Under construction – sleepers and stringers going in

Thanks for reading, and I hope you have a wonderful weekend!

Down time

A few photos posted this week from lots of sitting down time a weekend or two or three ago. This week has been busy, so I’ve kept this brief. You’re welcome!

Must be Fogust…

We are making the most of sunny days, particularly now Fogust is well and truly with us. To be fair, even when many mornings have started foggy, most days have ended with warm afternoons and sunny evenings.

Is that fog rolling in back there? No…

The work on the trail has been moving along, and we can’t decide if we like the slightly cooler damp mornings – not too hot, but the mosquitos still come out to play – or do we prefer the warmer afternoons with fewer mosquito friends, but more wasps and a sweatier environment?

No bugs! Or sun. Or horizon. Or- ok, I’ll stop now.

Ha, they’re both pretty good, so it’s not really a choice, and with the rain staying away and progress being made, we can’t complain. Those mosquitos though…

A partial harbour view

When the weekend comes around, quiet spaces on the dock or on the beach are just fine, with nothing much to bug us in our down time.

Another partial harbour view. What a sight!

Well, that was brief, as promised. Thanks for reading, and I hope you have a wonderful weekend!

Buzzing

Last week was a noisily productive week. I’d say we were buzzing. And roaring, cursing and sweating through a few days of chainsaw training. By “we” I mean me. The cursing and sweating part anyway.

Looks messy! What would help here?

If you’re familiar with gas powered chainsaws, you’ll know you have to yank a cord to get the saw fired up. Looks easy when a professional shows you. And, the first time I tried, hey presto, the chainsaw roared into life. Mostly because the chainsaw was new, and had warmed up. I like those new ones.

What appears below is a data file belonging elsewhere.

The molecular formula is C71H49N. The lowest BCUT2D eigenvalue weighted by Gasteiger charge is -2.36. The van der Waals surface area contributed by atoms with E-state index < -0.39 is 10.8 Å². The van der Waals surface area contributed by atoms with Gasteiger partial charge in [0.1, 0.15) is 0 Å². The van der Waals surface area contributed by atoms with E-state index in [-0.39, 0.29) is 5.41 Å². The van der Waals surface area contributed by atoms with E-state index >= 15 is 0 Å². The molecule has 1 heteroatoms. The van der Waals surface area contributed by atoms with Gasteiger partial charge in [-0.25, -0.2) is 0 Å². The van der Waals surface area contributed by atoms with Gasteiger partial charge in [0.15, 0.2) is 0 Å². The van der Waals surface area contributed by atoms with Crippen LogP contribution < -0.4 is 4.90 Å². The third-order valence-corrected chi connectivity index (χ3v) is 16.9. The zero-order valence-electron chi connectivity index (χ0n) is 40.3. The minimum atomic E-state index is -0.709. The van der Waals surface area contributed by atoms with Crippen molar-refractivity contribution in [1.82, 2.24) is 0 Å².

Starting the community winter wood pile

You should have seen me later, on a cold start older saw. Could I get it going? Nope. Must have been a really old saw, one of the ones that runs not on gas, but something from an earlier era. Coal? Dinosaur poop?

At the end of the day, after you’ve worked up a chainsaw sweat. Or even if you didn’t.

I’d paid attention during the basic maintenance and upkeep session. It was probably dirty, clogged up and needed cleaning. Oh yeah, I can handle some basic maintenance and pre-op checks. And on the chainsaw too. It was totally clean. So, probably a major repair was required, something that couldn’t be fixed in the field. Yeah, that was it.

J, one of the young people I was learning alongside, offered to take a look.

“Seems alright – let’s give it a go!”

Well, you can guess the rest… I must have warmed it up.

“What’s he talking about? Seems alright!”

My sweating, cursing, and weedy biceps aside, we had a great – and safe – few days. No fingers or toes were lost, and we’re better equipped to tackle some of the more challenging sections on the trail being built. We are back to that next week, and I’ll be there, ready to fire it up and get buzzing – if someone passes me a chainsaw that has been running recently.

“Chainsaws? Nah, I’ll use this!“

Thanks for reading, and I hope you have a wonderful weekend!

Foggy

We decided we’d have a second breakfast on the beach last Saturday morning. The forecast was for sunshine and blue skies, and, you’ve guessed it, there wasn’t so much sun. Well, there was, certainly later in the day, and almost certainly just inland. But that’s not the same as being on the beach. Second breakfasts taste better on the beach.